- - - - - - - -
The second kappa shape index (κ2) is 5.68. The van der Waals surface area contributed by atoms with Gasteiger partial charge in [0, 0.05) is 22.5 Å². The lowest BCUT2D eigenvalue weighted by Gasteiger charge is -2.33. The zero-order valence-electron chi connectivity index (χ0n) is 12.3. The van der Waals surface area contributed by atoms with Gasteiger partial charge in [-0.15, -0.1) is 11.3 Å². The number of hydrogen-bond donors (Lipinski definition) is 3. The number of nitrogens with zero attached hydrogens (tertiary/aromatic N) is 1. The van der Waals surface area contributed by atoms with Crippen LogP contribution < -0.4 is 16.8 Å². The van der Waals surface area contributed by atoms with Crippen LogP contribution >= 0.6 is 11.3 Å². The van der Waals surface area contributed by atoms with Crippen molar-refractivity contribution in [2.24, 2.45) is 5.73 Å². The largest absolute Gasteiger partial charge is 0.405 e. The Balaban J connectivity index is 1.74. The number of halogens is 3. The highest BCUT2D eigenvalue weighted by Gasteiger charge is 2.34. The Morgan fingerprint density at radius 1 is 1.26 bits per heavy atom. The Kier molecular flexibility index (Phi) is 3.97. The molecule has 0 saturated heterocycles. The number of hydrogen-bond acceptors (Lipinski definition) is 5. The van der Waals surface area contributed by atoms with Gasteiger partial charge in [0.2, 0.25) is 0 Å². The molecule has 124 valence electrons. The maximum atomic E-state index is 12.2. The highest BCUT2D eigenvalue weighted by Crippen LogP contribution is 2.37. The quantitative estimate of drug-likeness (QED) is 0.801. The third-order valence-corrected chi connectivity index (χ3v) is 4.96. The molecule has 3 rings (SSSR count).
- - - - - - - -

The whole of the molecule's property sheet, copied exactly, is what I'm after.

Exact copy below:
The second kappa shape index (κ2) is 5.68. The van der Waals surface area contributed by atoms with Gasteiger partial charge in [0, 0.05) is 22.5 Å². The lowest BCUT2D eigenvalue weighted by Gasteiger charge is -2.33. The zero-order valence-electron chi connectivity index (χ0n) is 12.3. The van der Waals surface area contributed by atoms with Gasteiger partial charge in [-0.15, -0.1) is 11.3 Å². The number of hydrogen-bond donors (Lipinski definition) is 3. The number of nitrogens with zero attached hydrogens (tertiary/aromatic N) is 1. The van der Waals surface area contributed by atoms with Crippen LogP contribution < -0.4 is 16.8 Å². The van der Waals surface area contributed by atoms with Crippen LogP contribution >= 0.6 is 11.3 Å². The van der Waals surface area contributed by atoms with Crippen molar-refractivity contribution in [2.24, 2.45) is 5.73 Å². The largest absolute Gasteiger partial charge is 0.405 e. The Balaban J connectivity index is 1.74. The number of halogens is 3. The highest BCUT2D eigenvalue weighted by Gasteiger charge is 2.34. The Morgan fingerprint density at radius 1 is 1.26 bits per heavy atom. The Kier molecular flexibility index (Phi) is 3.97. The molecule has 0 saturated heterocycles. The number of hydrogen-bond acceptors (Lipinski definition) is 5. The van der Waals surface area contributed by atoms with Gasteiger partial charge in [0.2, 0.25) is 0 Å². The molecule has 124 valence electrons. The maximum atomic E-state index is 12.2. The highest BCUT2D eigenvalue weighted by Crippen LogP contribution is 2.37. The quantitative estimate of drug-likeness (QED) is 0.801. The third-order valence-corrected chi connectivity index (χ3v) is 4.96. The molecule has 3 rings (SSSR count).